There will be much added to this particular comment on the question. I think that this might be the start of something more intricate, something in which further study will prove to be a good thing. On one hand, I think that the role of the President in both was to act in a manner outside of Congressional understanding, approval, and consent. In Watergate, the President was operating outside of Congressional oversight. President Nixon used "Executive Privilege" to mean much more than it was originally intended in terms of seeking to consolidate his own power. The actions of Nixon as President in the commissioning of the Watergate burglary as well as in his actions, in general, as President regarding his attempts at reelection for the basis of the Watergate Scandal and reflect how the President ends up becoming reprimanded by the other two branches of government when the boundaries of his office are eviscerated for personal gain.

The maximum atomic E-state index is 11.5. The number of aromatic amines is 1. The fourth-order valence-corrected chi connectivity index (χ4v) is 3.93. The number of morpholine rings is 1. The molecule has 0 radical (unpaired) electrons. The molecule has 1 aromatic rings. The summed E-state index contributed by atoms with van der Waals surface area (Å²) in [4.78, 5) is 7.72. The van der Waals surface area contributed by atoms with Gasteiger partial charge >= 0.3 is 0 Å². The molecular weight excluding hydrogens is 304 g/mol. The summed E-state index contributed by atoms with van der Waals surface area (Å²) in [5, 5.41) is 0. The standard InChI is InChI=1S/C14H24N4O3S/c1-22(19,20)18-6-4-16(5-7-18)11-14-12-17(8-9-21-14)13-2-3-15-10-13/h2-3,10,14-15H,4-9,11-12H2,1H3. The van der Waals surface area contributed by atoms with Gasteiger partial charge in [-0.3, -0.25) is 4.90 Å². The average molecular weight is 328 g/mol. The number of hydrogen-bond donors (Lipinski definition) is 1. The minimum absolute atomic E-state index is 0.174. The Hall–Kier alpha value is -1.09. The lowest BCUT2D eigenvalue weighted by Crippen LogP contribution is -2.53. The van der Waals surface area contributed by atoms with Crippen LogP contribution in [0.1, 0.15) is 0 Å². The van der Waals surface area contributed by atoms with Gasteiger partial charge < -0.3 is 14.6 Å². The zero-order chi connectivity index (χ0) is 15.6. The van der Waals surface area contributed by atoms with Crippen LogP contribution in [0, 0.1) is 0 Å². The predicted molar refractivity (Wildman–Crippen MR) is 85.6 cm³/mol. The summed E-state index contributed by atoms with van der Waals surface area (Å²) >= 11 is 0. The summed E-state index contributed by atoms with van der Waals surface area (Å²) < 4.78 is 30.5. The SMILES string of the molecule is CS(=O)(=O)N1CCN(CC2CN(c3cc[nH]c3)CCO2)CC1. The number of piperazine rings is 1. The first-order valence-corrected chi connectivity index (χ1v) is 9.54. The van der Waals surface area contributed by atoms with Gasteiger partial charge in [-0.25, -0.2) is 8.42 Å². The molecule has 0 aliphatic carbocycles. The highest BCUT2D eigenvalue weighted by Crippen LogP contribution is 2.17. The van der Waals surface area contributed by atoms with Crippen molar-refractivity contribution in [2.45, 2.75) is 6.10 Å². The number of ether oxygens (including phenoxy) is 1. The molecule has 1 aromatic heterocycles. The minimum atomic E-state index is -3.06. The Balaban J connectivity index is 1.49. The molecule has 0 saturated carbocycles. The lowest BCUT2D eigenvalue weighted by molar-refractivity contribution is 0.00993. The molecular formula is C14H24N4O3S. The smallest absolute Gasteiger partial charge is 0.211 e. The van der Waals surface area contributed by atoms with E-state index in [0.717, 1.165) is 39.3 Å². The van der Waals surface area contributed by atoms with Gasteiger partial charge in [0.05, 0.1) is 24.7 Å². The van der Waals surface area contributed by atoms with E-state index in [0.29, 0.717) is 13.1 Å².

The Iran- Contra Affair took the issue of Presidential negotiation in foreign treaties and arrangements to a different and disturbing level. Members of the Executive Branch were selling arms to Iran for profit and release of American hostages in Beirut and then diverting profits to fund the overthrow the Sandinista government in Nicaragua. In this, there is much in way of the President operating outside of Congressional oversight. The Congress was never notified of these actions, and it could be argued that President Regan and his aides operated in opposition to Congressional legislation that stated that federal monies could not be used to intervene against the Sandinista government. In this, the President operated in an international realm outside the domain of Congressional oversight. In the end, the President was not proven to be as legally guilty as in Watergate, but many of the same elements of conspiracy, cover-ups, and lack of transparency is evident in the relationship between the President and the other two branches of the government.